Primatologists have even found egalitarian impulses in nonhuman primates. In 2003, Sarah Brosnan and Frans de Waal published a study entitled "Monkeys Reject Unequal Pay," which found that brown capuchins refuse a lesser reward (a cucumber slice) when another capuchin gets a better one (a grape). This year, a paper Brosnan co-authored with four other researchers in Animal Behaviour found that the rich chimps also noticed the inequality—they were more likely to refuse the better reward (a grape) when their partner got a lesser one (a carrot this time). It's possible, Brosnan argues, that the chimps behaved in this apparently self-abnegating manner for a self-serving reason—they were afraid of getting beaten up when they went back to their social group. But the chimps still reacted to the inequality. According to Brosnan, monitoring inequality may help primates maintain cooperation. If two chimps are working together, and one is getting more out of it than another, they want to erase the gap so that the cheated partner doesn't walk off the project.
Our Robin Hood impulses aren't just vestigial—spurred by laboratory experiments but otherwise dormant—they still show up in the real world. Take Internet piracy, for instance. According to a 2001 New York Times report on a piracy ring, the people who stole software from their firms and handed it to pirates to post for free on the Internet viewed themselves as "Robin Hood" figures, stealing from the rich (the company) to give to the poor (themselves and other consumers like them). Other evidence abounds. Recently, three researchers—Anat Keinan (at Harvard), Donald R. Lehmann (Columbia) and Hannah Chang (now at Singapore Management University) studied this issue by conducting surveys and experiments with college students and observing online discussions of piracy. Their working paper, "Robin Hood Is Alive: The Perceived Morality and Social Acceptance of Pirated Products and Counterfeits Usage," found that consumers' feelings on the subject depended on the size of the company being stolen from—people who take from large companies often use an "anti-corporate" justification and feel less guilty, whereas pirating from a small company induces a lot more guilt.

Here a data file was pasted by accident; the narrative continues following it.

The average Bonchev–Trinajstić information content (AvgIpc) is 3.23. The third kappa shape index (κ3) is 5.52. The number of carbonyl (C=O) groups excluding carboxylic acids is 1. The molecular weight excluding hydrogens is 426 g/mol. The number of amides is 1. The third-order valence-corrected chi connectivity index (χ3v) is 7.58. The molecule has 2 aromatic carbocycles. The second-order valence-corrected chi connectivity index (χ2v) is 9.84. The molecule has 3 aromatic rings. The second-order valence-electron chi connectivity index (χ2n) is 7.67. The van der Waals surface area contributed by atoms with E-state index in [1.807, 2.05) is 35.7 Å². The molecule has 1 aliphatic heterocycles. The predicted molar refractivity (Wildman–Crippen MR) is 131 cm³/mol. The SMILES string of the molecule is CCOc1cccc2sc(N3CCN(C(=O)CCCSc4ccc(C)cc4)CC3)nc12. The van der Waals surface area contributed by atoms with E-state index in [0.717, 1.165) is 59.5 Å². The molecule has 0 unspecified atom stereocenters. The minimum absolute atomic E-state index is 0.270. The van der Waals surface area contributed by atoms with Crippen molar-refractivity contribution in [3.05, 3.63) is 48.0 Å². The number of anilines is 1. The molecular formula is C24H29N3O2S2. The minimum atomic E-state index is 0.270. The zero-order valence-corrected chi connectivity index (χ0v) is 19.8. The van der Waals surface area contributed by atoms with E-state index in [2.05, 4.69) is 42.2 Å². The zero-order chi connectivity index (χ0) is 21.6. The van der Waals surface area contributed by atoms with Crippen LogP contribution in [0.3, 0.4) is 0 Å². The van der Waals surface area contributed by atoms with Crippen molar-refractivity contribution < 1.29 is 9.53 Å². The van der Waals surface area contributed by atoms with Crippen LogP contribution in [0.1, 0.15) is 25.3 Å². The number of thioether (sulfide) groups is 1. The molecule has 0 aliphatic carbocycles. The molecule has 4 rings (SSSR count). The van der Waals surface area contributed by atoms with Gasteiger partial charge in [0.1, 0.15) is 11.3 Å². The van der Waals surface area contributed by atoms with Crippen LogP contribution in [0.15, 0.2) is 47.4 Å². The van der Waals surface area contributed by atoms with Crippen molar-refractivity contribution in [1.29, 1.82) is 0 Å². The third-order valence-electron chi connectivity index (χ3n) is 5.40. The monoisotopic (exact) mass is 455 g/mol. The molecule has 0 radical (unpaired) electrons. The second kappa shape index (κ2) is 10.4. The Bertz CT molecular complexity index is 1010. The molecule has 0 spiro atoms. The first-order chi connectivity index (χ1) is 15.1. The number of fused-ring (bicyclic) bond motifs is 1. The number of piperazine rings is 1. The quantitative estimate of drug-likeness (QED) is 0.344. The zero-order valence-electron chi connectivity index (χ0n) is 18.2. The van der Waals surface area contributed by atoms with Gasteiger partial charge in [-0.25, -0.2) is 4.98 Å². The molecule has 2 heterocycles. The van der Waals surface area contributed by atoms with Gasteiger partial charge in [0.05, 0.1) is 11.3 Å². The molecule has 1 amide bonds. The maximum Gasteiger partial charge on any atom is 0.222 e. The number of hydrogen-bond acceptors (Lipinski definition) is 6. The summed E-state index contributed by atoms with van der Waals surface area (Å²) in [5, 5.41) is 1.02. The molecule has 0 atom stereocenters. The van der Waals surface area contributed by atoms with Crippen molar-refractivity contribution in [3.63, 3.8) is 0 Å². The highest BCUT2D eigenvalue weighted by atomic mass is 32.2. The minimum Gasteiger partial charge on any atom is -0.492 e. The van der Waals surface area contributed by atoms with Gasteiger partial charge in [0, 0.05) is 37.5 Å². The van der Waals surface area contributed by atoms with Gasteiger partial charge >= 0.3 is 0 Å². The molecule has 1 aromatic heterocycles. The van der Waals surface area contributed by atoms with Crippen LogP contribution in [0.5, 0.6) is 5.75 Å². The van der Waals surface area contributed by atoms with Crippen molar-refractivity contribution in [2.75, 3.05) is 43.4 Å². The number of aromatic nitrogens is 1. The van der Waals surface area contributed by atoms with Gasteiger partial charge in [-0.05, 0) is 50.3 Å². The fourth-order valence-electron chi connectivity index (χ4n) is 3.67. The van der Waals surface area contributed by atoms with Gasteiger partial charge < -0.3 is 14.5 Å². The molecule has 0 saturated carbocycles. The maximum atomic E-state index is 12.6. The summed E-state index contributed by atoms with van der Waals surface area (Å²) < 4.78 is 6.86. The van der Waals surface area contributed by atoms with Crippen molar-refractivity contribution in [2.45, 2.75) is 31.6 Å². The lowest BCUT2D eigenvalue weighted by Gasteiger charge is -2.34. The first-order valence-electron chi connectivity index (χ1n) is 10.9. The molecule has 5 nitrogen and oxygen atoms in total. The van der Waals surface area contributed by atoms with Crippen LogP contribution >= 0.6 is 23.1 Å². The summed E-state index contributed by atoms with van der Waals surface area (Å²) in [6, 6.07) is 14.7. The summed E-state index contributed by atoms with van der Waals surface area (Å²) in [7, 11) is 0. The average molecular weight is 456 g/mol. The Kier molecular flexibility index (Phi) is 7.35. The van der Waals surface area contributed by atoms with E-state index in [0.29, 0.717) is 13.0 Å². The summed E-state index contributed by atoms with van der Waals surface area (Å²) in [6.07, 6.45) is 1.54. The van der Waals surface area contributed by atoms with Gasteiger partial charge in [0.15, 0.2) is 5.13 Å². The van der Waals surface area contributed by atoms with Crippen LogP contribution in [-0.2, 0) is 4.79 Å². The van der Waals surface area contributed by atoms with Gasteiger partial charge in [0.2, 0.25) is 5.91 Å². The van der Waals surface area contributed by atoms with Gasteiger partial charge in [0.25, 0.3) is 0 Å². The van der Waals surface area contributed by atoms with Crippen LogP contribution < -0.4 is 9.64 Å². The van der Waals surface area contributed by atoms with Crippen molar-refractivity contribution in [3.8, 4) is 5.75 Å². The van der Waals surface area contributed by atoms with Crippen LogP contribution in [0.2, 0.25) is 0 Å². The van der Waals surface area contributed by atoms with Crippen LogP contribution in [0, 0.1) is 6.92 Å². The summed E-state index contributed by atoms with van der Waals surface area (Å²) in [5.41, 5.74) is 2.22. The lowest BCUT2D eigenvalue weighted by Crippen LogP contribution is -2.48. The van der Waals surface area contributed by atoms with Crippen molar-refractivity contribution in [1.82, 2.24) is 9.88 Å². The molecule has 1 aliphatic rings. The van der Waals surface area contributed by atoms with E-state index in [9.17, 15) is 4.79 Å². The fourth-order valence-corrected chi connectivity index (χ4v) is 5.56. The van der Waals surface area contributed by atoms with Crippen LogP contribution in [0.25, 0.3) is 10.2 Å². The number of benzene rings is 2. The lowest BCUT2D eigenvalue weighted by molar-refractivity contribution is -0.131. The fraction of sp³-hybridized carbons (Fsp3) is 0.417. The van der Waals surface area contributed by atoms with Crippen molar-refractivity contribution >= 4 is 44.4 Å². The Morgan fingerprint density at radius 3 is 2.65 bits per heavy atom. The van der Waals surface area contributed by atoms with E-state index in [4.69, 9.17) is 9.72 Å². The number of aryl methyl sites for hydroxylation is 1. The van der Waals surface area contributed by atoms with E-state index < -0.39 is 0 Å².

Given these impulses toward Robin Hood-like behavior, you might think redistribution wouldn't have such a bad reputation in America. But, of course, it's not that simple. Jonathan Haidt, a psychologist at the University of Virginia, has studied our political beliefs via surveys conducted at YourMorals.org. "Everybody wants fairness," he explains, "but fairness is such a tricky concept because there are many versions." Liberals prefer equality, when everyone has the same number of dollars. Conservatives prefer equity, when the ratio of what a person puts in to what he gets is the same for everyone—basically, that everyone gets what he or she deserves.
Fowler, on the other hand, believes that on the subject of redistribution, liberals and conservatives are more similar than we think. In one version of the public goods games mentioned earlier, he and his colleagues found that people who are in a political party of any kind—Democrat or Republican—are more likely to redistribute incomes than people who are not party members. "Everyone agrees that there should be some redistribution, but we disagree on how it should be done," Fowler says. "Republicans trust the market more. Democrats trust the government a little bit more."
This distinction may reveal why Robin Hood's appeal cuts across party lines: He has liberal goals but accomplishes them with conservative methods. Instead of operating within the government, he's against it, creating clever plots to foil a villainous bureaucrat, the Sheriff of Nottingham. He is a vigilante, operating outside of the system, going against the law to enforce his own moral code. Now that sounds like a summer movie hero.